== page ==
The United Arab Emirates has unveiled an ambitious target of achieving net-zero carbon emissions by 2050, ahead of the crucial COP26 summit that starts in Glasgow later this month, making it the first Persian Gulf nation to announce long-term plans to eliminate carbon emissions.
Mohammed bin Rashid Al Maktoum, the Prime Minister of UAE and Ruler of Dubai, said on Thursday that the nation “is committed to seizing the opportunity” to cement its leadership on climate change within its region and “take this key economic opportunity to drive development, growth and new jobs.”
The UAE’s ambitious climate commitment comes weeks ahead of the crucial COP26 summit in the UK that is set to kick-off on 31 October and is likely to put pressure on other Gulf neighbours, including Saudi Arabia, to announce similar targets.
Al Maktoum said the country would invest almost $165 billion in clean energy by 2050 and would “play its global role in combating climate change".
He said the UAE development model will take into account the net-zero goal and that all institutions would work as one team towards it.
Big leap forward
Robin Mills, the chief executive of Dubai-based Qamar Energy, said in a social media post that UAE is the “first leading non-OECD oil & gas exporter to announce a net-zero carbon target (2050).
“Big step forward, (a) major challenge. Will face welcome, also some scepticism, ahead of COP26. But maybe more doable than some expect,” Mills said.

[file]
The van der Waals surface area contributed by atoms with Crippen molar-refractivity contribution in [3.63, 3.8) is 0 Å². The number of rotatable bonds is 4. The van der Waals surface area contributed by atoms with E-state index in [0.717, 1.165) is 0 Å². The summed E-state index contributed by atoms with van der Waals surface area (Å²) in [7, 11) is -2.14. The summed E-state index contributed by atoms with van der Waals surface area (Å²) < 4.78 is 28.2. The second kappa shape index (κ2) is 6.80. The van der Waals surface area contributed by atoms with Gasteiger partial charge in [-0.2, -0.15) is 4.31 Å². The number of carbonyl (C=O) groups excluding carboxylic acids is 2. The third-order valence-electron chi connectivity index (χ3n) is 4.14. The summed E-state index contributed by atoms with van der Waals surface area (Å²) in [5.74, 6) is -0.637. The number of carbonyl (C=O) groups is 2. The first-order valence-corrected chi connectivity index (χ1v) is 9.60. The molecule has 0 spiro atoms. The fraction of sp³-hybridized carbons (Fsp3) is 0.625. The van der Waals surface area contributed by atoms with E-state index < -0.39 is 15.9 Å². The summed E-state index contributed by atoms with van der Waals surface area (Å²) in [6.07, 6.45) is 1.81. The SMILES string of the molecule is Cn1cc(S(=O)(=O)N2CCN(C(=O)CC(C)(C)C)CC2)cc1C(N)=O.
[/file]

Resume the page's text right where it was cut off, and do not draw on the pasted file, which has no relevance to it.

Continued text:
UK COP26 president, Alok Sharma described UAE’s move as “an historic announcement,” in a Twitter post.
Mohamed bin Zayed, Crown Prince of Abu Dhabi said the “net-zero 2050 strategic initiative announced today is consistent with the long-standing vision of the UAE and its people to make a significant contribution to global sustainability efforts while supporting economic and human development both at home and around the world.”
Awaidha Murshed Al Marar, the chairman of the Abu Dhabi Department of Energy said the “announcement of the UAE net-zero by 2050 strategic initiative is a significant milestone that reflects a long-term dedication to sustainable economic development and to the tenets of the 2015 Paris Agreement on Climate Change.”
“In just five years Abu Dhabi will be producing almost 55% of its electricity from clean sources, halving the CO2 emissions associated with the power sector,” he said.
Even as UAE has highlighted its ambition to achieve net-zero by 2050, state-owned giant Abu Dhabi National Oil company (Adnoc) is expected to continue with its ambitious plan to scale up crude oil production to 5 million barrels per day by end of this decade, up from the existing 4 million bpd capacity.
However, Adnoc has embarked on several clean energy initiatives across its operations that are aimed at reducing its carbon footprint, including its enhanced focus on developing its hydrogen business and is aiming to grow its carbon capture, utilization and storage (CCUS) capacity over the years.
For the UAE, the Barakah nuclear power plant and its solar photovoltaic projects, including the flagship 1.177 gigawatt Noor Abu Dhabi solar plant and the 2GW Al Dhafra single-site solar PV plant, are expected to play a key role in its transition to cleaner sources of energy.